Specific Phone Plans for Kids
Until recently, there were no phone plans from the mainstream Aussie carriers that could justifiably label themselves as ‘for kids’. However, in late 2016, low-cost provider OVO Mobile launched a new prepaid offer that genuinely fits the bill.
- Bringing $200 worth of call time, plus unlimited text messages and 1GB of data for just $9.95 per 30 days, the ‘Mini’ plan from OVO Mobile has many other low-cost prepaid plans beaten hands down.
- But what makes it stand out as a phone plan for kids is that it comes with a free lifetime subscription to Family Zone – an online cyber safety service which gives parents control over their child’s smartphone, allowing them to restrict access to inappropriate content, as well as set time controls to ensure they don’t stay up all night chatting with friends.
OVO Mobile can fairly call this a phone plan for kids, but genuine plans for young people are in very short supply. Some mobile carriers, such as Boost Mobile, target teenagers with bonus data and other short term perks, but chances are you’re looking for a plan that you, the parent, can control. Not only will you want to make sure your child has an appropriate plan for their age and usage habits, but you’ll also be the one paying for it – so you’ll want great value, too. Here are some top tips on what to look for from a child’s phone plan.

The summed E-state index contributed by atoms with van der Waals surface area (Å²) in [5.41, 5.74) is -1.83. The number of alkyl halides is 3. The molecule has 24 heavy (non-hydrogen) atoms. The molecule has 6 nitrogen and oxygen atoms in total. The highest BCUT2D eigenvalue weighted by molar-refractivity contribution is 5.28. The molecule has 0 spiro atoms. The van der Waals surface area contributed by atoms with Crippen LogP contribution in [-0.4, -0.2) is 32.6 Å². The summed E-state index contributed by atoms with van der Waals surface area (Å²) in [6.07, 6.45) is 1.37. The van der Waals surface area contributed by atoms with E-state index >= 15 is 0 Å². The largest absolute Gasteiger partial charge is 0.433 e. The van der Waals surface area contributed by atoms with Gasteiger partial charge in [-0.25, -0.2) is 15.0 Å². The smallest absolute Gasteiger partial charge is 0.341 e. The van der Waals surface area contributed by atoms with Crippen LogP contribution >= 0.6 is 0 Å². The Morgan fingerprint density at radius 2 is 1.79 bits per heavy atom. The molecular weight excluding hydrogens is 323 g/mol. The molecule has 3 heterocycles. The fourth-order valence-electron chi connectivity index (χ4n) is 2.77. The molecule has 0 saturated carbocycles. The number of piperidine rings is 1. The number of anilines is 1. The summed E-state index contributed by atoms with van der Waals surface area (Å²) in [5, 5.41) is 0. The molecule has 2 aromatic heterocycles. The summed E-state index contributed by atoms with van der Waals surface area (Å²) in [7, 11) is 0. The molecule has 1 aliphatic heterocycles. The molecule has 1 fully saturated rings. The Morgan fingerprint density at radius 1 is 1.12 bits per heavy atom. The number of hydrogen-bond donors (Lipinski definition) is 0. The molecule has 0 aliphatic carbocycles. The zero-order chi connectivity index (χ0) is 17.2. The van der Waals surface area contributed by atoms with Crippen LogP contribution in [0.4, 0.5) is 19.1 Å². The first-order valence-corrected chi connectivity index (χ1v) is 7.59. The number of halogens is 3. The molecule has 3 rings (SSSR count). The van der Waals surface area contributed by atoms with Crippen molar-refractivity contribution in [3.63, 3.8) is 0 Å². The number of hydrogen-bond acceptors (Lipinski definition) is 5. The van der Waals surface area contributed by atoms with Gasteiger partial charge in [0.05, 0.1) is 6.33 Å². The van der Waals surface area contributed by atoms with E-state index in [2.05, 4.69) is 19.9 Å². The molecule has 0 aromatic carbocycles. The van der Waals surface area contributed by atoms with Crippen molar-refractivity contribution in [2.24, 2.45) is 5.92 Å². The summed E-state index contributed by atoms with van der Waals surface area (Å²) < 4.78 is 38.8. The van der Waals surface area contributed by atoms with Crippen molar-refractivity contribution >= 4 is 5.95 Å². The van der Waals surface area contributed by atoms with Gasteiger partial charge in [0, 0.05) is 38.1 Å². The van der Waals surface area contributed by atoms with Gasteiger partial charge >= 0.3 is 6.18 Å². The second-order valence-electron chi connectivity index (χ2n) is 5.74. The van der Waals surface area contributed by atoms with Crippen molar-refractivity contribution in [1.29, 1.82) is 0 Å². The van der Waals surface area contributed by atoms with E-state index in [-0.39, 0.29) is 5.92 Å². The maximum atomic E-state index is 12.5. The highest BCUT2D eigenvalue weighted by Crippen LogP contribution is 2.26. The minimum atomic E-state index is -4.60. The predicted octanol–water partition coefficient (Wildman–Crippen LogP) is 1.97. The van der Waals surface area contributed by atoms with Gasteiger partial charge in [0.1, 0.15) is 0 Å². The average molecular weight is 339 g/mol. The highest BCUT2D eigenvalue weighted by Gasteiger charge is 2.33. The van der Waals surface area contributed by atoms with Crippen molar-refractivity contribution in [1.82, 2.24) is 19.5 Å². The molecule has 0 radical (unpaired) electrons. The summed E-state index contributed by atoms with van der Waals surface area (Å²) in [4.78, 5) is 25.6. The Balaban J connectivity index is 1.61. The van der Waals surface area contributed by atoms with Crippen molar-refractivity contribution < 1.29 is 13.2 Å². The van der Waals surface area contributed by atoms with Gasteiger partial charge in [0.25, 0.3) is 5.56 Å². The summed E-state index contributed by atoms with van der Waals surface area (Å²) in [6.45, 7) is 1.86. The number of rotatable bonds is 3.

Prepaid vs Postpaid for Kids
The first and one of the most important decisions to make in regards to your child’s phone plan is whether you want to go prepaid or postpaid, with both bringing their fair share of pros and cons:
The best thing about prepaid phone plans is that child can only spend the set amount of call, text and data inclusions that come with their plan.
- There is no bill shock with prepaid; once your credit is up, that’s it, unless you manually recharge.